- The Washington Times - Sunday, July 15, 2001

As Congress moves forward on the appropriations process for fiscal 2002, signs of a confrontation between leg-

islators and the White House are everywhere.

The first bills out of the box for next year agriculture, energy and water, and Interior appropriations exceed the president's request. Members are lining up at the Rules Committee to offer amendments to add even more spending to the bills, even as new White House estimates indicate the 2001 surplus will be $56 billion less than anticipated. The House and Senate's response will determine whether fiscal restraint or pork and profligacy will flourish in this year's spending bills.

In addition, deadlines are falling quickly by the wayside, as the House usually has several bills approved by mid-June and the Senate is well along on their own. Yet by Independence Day, only three appropriations bills were passed by the House.

The new Senate Appropriations Committee Chairman, Sen. Robert Byrd, West Virginia Democrat, has thrown down the gauntlet against the president's opposition to overspending. He has made clear he thinks Congress should set spending priorities, not the White House, and that pork will rule with him as king.

These delays bring opportunity for mischief. The two largest appropriations bills, Defense and Labor/Health and Human Services/Education, are likely to be considered in September. Members will have plenty of time to stuff these bills with pork before they leave the station. With President Bush promising to veto bills that spend more than the congressional budget resolution allows, we may well be headed for a budget train wreck this fall, the kind everyone thought had gone away as surely as Bill Clinton and Newt Gingrich.

The Bush administration's line in the sand opposing pork is based on recent history. In fiscal 2001, Congress porked out at record levels, squeezing 6,333 projects totaling $18.5 billion into the 13 appropriations bills.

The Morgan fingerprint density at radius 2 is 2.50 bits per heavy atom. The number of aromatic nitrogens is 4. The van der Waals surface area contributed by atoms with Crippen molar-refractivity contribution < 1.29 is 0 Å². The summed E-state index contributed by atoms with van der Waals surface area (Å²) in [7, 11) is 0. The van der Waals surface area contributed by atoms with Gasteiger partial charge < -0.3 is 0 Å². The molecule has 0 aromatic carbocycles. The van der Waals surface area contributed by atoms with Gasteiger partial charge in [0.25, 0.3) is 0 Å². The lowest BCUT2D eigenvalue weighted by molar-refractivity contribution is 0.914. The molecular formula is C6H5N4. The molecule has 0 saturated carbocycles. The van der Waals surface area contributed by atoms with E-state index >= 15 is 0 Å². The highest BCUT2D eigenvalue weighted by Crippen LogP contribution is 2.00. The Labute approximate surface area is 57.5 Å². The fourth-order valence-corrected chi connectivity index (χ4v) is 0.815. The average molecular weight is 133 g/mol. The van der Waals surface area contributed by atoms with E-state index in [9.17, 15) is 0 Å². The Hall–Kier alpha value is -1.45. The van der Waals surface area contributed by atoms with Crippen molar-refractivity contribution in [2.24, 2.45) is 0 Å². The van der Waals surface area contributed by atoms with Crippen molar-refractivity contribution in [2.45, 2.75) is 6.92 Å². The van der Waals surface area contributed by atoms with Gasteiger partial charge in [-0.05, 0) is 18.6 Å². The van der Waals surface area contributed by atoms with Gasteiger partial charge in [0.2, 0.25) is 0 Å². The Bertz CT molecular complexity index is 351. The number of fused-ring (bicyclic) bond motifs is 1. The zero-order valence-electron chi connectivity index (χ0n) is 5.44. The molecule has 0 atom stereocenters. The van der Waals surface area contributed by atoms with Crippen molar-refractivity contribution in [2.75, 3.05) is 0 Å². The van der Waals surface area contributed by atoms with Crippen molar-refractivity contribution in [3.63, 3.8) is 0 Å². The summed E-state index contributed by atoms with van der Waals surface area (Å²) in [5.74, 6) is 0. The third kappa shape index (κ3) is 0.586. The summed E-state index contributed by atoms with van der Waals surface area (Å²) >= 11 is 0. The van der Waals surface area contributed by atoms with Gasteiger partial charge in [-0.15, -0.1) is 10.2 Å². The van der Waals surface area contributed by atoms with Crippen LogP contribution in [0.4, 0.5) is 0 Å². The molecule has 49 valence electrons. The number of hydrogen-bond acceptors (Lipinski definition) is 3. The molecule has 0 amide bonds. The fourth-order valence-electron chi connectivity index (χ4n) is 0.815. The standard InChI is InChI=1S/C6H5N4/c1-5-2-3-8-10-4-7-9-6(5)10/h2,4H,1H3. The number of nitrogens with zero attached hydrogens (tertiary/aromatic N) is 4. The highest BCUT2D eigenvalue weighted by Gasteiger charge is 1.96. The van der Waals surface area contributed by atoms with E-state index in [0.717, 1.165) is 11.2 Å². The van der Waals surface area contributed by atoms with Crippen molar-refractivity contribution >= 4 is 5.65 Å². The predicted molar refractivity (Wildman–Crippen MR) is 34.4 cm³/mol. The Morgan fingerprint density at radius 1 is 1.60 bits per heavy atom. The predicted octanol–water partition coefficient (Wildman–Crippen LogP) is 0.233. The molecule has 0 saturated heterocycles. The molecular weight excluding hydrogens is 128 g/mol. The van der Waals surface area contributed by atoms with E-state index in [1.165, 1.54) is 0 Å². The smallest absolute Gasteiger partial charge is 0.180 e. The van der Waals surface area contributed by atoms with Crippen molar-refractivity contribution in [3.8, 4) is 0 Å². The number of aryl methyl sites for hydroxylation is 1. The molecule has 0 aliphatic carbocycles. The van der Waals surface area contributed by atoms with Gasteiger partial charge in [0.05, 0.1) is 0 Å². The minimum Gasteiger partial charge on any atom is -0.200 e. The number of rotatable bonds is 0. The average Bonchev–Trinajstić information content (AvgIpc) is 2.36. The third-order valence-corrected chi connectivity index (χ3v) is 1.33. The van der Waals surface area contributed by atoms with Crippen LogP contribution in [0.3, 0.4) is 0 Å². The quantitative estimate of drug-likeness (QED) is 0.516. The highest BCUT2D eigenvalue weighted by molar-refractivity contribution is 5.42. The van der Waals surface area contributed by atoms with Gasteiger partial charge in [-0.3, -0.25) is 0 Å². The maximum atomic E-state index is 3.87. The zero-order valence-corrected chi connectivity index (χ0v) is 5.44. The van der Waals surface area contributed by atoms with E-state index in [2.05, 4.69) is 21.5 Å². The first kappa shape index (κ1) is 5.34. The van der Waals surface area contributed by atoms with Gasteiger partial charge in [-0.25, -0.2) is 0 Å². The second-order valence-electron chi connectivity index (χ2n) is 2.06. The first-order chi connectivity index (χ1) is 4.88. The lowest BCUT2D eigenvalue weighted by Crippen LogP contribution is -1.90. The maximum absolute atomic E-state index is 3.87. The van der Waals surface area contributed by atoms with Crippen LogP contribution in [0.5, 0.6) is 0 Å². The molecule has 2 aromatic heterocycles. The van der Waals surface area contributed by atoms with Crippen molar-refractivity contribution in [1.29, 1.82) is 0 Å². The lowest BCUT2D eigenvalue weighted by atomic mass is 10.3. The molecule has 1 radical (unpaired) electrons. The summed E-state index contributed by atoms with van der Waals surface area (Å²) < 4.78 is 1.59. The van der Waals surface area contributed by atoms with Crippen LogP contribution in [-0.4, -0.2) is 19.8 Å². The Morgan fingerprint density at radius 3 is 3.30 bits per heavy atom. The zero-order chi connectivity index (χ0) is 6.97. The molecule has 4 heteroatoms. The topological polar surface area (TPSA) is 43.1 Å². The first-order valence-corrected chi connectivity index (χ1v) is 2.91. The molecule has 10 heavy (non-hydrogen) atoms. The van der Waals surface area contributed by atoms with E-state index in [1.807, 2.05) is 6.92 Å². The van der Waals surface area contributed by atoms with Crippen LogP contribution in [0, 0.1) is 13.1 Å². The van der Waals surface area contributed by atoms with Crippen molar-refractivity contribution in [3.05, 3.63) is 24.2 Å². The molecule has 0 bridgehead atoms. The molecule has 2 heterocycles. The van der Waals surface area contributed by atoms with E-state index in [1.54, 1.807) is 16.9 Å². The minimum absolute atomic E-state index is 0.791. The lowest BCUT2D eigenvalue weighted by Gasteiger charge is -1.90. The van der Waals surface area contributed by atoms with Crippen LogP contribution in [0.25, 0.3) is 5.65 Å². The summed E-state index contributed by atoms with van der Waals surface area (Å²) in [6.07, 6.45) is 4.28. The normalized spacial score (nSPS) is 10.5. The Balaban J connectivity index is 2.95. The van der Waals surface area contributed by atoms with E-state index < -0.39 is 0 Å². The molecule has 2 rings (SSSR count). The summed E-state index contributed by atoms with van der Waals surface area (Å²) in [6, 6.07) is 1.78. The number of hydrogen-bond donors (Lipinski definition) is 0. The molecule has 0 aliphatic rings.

That was a 46 percent increase in projects and a 4 percent increase in pork spending. This perfect storm of pork was the result of the convergence of three immovable forces an embarrassed president looking for a legacy, a Congress focused on re-election, and a budget surplus.

With two of these factors out of the equation this year, and a fiscal conservative in the White House, budget hawks had been optimistic. But their hopes have been dashed by recent reports that members of Congress are requesting earmarks (read: pork) at breakneck speed. For example, according to a source on the House Appropriations Transportation Subcommittee, there have been approximately 10 requests per member, or 4,350 projects for fiscal 2002. That's more than 5 times the total amount of projects, 821, found by Citizens Against Government Waste in the entire fiscal 2001 Transportation Appropriations bill.

There are three reasons for this continued "spend first" mentality. First, there is a surplus in Washington and the same members of Congress who claim they do not want to squander it on tax cuts do not hesitate to squander it on porcine projects. Mr. Byrd, for example, has repeatedly called the president's tax cuts "risky" and said they would deprive the federal government of vital revenue. He recently had the gall to blame the budget process, rather than himself and his fellow appropriators, for past spending excesses. The truth is, Mr. Byrd is worried the federal gravy train of money to West Virginia might get derailed.

Second, instead of taking responsibility for their pork barreling, some members of Congress claim "my constituents made me do it." Legislators should decide which spending projects are worthwhile, not kowtow to every plea for funds from special interests in Washington or back home.

Finally, Congress has failed to eliminate even the most egregious examples of federal bloat. To cite one small example, last year the House voted 132-287 rejecting an amendment to eliminate $200,000 for "international asparagus competitiveness." Overspending that could once be justified by crises such as war and poverty, are now, after a decade of unparalleled peace and prosperity, revealed as simple waste. Congress' parochial and redistributive underbelly lies exposed.

In past years, Citizens Against Government Waste has been critical of Congress not completing work before the end of the fiscal year. This year, however, might be different.

If President Bush stands tall for taxpayers and rejects superfluous spending with a dwindling surplus, a fourth-quarter showdown may be beneficial to the republic and the fiscal health of all.

Thomas A. Schatz is president of Citizens Against Government Waste.

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